Where Online Marketing and the Sales Funnel Gets Tricky
What is not the same for online marketing is the speed at which this can happen and the targeted approach.
With savvy marketing, you can pinpoint your target audiences, address them with specific information at the right time in their buying process, and analyze data to show what worked to close a sale.
At every step of the funnel, a prospect could become a customer. How do you make that funnel seamless and without friction? You want to eliminate any potential delays in responding to customers’ inquiries, ensure follow-up with those who are not going further with your product and keep the cycle always progressing toward a sale.
What’s a Good Marketer does to help the Sales Funnel
Going on with our analogy, there will be some prospects that escape. But they’re not going into someone else’s funnel, and that’s the important part to remember.
1. Analyze your current marketing efforts and find the gaps
What gaps are in your sales funnel?
Perhaps you’ve got a lot of followers on social media, but no leads coming in. Why? Could it be you didn’t ask your followers to do anything that would open a relationship/conversation with them?
Is it on the first screen without the reader having to scroll down (called above the fold)? Is it graphically appealing? Is it something people really care about or want?
Be ready to analyze and act on information coming from your audience interaction. Be sure you know exactly how people found your company, how they interacted with you, and where they either left the marketing funnel or decided to buy.
This can reveal a great deal about speeding up the buying process and increasing your overall sales.
2. Deliver the right message at the right stage of the buying cycle
Let’s go back to the medieval marketplace for a moment. You sell apples, and a village baker is looking at the newest flour delivery.
You don’t even know if he’s thinking about making a pie or a loaf of bread, but your job is to convince him to make apple pies.
The next customer is a mother to six children and has already come by your stall once, looked at and smelled the apples, and is now visiting the strawberry vendor. These buyers are at very different stages of the marketing funnel.
It’s the same with your online marketing. You need to have each potential buyer defined as a buyer persona. Know who they are, what they are looking for, what motivates them, when they tend to shop, how quickly they make decisions, etc.Â
Then target your marketing accordingly. Your pitch to the villager buying flour will be to convince them to make an apple pie. Your pitch to the villager browsing fruit will convince them that your apples are better than strawberries.
3. Automate communications for follow-ups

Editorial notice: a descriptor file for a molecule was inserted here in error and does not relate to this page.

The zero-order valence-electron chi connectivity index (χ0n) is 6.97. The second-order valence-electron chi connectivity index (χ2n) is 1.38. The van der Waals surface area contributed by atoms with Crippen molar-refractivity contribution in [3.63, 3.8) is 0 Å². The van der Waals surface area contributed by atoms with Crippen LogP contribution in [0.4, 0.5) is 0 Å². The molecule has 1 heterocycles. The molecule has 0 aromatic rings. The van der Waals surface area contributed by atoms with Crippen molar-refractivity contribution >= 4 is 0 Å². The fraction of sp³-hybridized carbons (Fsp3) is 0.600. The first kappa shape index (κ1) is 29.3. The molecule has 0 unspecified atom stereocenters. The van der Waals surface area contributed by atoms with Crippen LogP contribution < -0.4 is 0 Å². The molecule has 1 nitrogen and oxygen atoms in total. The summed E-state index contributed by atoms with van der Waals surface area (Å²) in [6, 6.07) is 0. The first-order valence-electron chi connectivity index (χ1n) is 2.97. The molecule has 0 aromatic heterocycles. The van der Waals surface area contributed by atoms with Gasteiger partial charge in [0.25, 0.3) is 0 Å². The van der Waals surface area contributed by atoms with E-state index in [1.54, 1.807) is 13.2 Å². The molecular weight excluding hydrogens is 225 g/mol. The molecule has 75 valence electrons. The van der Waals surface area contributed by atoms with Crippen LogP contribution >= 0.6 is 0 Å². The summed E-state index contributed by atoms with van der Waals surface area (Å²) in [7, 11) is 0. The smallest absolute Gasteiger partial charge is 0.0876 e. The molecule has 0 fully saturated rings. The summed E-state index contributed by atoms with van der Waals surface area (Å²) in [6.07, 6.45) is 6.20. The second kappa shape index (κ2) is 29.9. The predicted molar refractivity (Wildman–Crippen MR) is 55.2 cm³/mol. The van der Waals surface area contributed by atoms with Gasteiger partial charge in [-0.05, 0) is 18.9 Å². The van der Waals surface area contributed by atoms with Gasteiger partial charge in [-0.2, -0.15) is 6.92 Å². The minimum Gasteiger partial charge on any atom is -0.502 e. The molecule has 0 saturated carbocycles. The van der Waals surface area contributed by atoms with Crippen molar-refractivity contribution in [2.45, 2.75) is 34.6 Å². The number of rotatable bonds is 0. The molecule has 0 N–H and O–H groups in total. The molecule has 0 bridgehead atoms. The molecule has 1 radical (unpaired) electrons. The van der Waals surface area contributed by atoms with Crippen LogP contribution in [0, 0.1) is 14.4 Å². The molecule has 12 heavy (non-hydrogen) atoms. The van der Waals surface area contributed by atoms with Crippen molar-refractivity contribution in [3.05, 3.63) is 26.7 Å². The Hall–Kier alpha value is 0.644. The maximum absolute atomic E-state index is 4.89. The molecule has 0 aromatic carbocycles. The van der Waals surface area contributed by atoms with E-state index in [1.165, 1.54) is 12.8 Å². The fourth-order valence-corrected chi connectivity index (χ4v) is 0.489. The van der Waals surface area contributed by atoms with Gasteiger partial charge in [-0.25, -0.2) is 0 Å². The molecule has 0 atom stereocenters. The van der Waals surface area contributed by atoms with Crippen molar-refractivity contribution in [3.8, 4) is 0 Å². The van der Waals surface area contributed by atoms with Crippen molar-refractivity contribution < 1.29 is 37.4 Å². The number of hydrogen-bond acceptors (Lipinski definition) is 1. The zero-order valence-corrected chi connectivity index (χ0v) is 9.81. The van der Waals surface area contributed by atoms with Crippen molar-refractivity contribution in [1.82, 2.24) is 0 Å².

You are far beyond the village marketplace in your marketing. You could have hundreds, or maybe even thousands, of leads coming in every week via your website, blog, social media channels, even email marketing.
Every one of these could be delivering someone in a different stage of the buying process. To make it frictionless, you need targeted campaigns with messages created specifically for each stage and channel.
Here are the best part and a huge opportunity where many others fail: Automate your responses.
Map out the buyer personas, where they are in the buying cycle, how they entered your marketing funnel, and how you will respond. Automate responses when a lead is lost or closed too. Setting up these scalable processes will ensure prospects move through the funnel smoothly.
4. Close the loop with sales funnels
The final but critical point in the funnel is sales. Everything that has come into the funnel counts for nothing if you don’t get a sale. Revenue is the ultimate goal, of course, and you’ve got to deliver your marketing leads to a strong sales unit.
I run into this all the time. A client’s lead management process is done haphazardly? Or worse, one doesn’t exist.
Borrowed from my friends at Sirius, I recommend using and adopting their Demand Waterfall to improve visibility into the health of the lead funnel to drive more revenue from marketing and sales investments.
Wrap up on Sales Funnels
Building a seamless, frictionless unit between sales and marketing requires that both sides listen to the other.
Salespeople want qualified leads, good data to tell them who they’re contacting, and details on what the potential customer is evaluating. It will help them deliver an RFP, demonstration, presentation, etc.
The marketing team, in turn, needs feedback on the data they deliver. They need to know a sale has been completed or why it failed. Remember also that a sale should never be the end of a customer relationship.
Follow-up sales, maintenance, upgrades, etc., should continue, back to marketing. The loop should never end, and the funnel should continue to regenerate.
The marketing-to-sales funnel should be a continuous flow between marketing, sales, and the customer.
Even though there are many marketing channels in today’s market, returning to retail roots may help shape your thinking. Go back to the old village, envision yourself as a simple vendor, and use common sense.
Have something to say about your thoughts on sales funnels?
What are the sales funnel stages?
The sales funnel is a metaphor for the sales process from initial contact to final sale. The funnel has five stages: lead (MCL), prospect (MQL), qualified prospect (SAL), committed (SQL), and transacted. Toward the bottom of the funnel, time to closing decreases, and the probability of the sale occurring increases.
What is the sales funnel?
What are the stages of the sales funnel?
What is the sales pipeline?
The sales pipeline is a visual snapshot of where prospects are in the sales process. Sales pipelines show you how many deals salespeople are expected to close in a given week, month, or year (period of time) and how close a sales rep is to reaching their sales quota.